1. I. Lord, The Heavens Cannot Contain Thee
2. II. Oh, Come Let Us Sing
3. IIIa. Open The Gates
4. IIIb. Chorale
5. IVa. Except The Lord Build The House
6. IVb. Except The Lord Build The House (Improvisation)
7. V. Lord, Lord
8. VI. Ye Shall Be Holy
9. VII. Shout Unto The Lord
10. VIII. When I Behold Thy Heavens
11. Ix. How Glorious Is Thy Name
12. X. The Lord Is Good
13. XI. His Truth Is A Shield
14. XII. Oh, Come Let Us Sing A New Song
1. Music By Dave Brubeck.Text adapted by Iola and Dave Brubeck.
2. Recorded at Kraushaar Auditorium,Goucher College, Baltimore, MD on 24th March 2001.
Brubeck, I had the pleasure of interviewing Dave Brubeck for Fanfare magazine. I knew the man for his piano jazz, of course, and for classic numbers such as "Take Five" and "Blue Rondo à la Turk" from the Time Out album. I was unaware, however, of his "classical" side, of which The Gates of Justice is yet another example. Written in 1969, Gates was his second large oratorio (not a term used by Brubeck, apparently), following 1967's The Light in the Wilderness.
Gates was, among other things, an attempt to mediate between American Jews and African-Americans, upon the belief that the two groups had more in common than not, despite the tensions that were bubbling up in the late 1960s. (Brubeck wrote, "The essential message of The Gates of Justice is the brotherhood of man.") As a jazz musician, Brubeck had half a headstart, because jazz, at its birth, was the music of African-Americans. It was the Union of American Hebrew Congregations that commissioned Gates, however, along with the University of Cincinnati's College Conservatory of Music. For his texts, Brubeck chose a typically eclectic mix of excerpts from biblical and Hebrew liturgical texts, the recently assassinated Martin Luther King, Negro spirituals, and the Jewish sage Hillel. Brubeck's wife Iola also contributed to the libretto.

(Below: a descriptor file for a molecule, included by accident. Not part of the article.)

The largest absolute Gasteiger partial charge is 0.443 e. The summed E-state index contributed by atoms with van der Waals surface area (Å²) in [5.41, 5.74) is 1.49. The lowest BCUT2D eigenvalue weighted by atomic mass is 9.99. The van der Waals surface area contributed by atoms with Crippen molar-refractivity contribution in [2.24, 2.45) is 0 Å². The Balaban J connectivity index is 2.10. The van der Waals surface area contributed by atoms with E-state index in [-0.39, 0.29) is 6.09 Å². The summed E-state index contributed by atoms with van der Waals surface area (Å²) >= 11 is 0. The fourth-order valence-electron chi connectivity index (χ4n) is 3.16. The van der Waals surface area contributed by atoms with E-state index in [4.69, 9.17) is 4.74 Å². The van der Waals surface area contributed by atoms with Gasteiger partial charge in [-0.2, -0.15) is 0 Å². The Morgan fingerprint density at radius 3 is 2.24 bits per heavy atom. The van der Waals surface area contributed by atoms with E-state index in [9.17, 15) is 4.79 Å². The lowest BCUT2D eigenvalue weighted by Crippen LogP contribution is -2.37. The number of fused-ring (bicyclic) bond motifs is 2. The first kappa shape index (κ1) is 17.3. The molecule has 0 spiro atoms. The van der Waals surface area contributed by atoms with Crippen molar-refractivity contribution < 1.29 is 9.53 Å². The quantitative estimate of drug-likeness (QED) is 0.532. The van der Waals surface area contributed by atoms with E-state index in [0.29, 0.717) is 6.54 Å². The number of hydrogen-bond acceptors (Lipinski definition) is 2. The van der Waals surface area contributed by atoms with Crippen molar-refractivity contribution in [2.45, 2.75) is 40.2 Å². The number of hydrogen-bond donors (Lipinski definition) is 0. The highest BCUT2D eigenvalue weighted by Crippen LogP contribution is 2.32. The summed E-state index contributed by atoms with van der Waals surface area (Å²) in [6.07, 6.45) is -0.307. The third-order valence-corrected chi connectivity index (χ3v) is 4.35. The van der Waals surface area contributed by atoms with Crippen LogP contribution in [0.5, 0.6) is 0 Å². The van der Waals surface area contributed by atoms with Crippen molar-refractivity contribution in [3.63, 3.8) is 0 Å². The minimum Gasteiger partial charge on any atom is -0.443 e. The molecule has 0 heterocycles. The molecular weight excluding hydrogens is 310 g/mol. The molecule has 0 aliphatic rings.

The music is no less eclectic. Brubeck is an intuitive and sophisticated jazz musician. As a classical musician, he can be touchingly naïve in the way that he allows different styles of music bump up against each other with hardly any preparation. The blues rubs shoulders with a lot of Orff-like choral writing, which in turn gets cozy with Brubeck's interpretation of Jewish liturgical music. Like Leonard Bernstein's Mass, The Gates of Justice is a product of its times, not just philosophically, but musically too. This is a nice way of saying it is dated, I suppose, but so what? A little nostalgia can be a wonderful thing, and who can disagree with the sentiment "Make peace, not war"? (Changing "peace" to "love" would have created the perfect 60s experience!)
This recording dates from what must have been a lot of hard work on March 25, 2001. To record a 50-minute work in a single day is no small feat, and the performance definitely has a rolled-up-sleeve quality to it – not polished, but committed. Because Brubeck was present and performing, I assume that what is presented here more or less reflects his intentions. Still, there are some misfires, including Mizrahi's strained singing, and some awkward line readings from Deas, who can sound petulant when it would make more sense for him to sound humble. Brubeck, bassist Michael Moore, and drummer Randy Jones sound very much in their element. The singers of the Baltimore Choral Arts Society are enthusiastic, which probably counts for 75% in this work. Gloyd, frequently the conductor during Brubeck's classical outings, keeps Gates moving along seamlessly.
This CD is part of Naxos "American Classics" series and was supported by the Milken Archive of American Jewish Music.
Copyright © 2004, Raymond Tuttle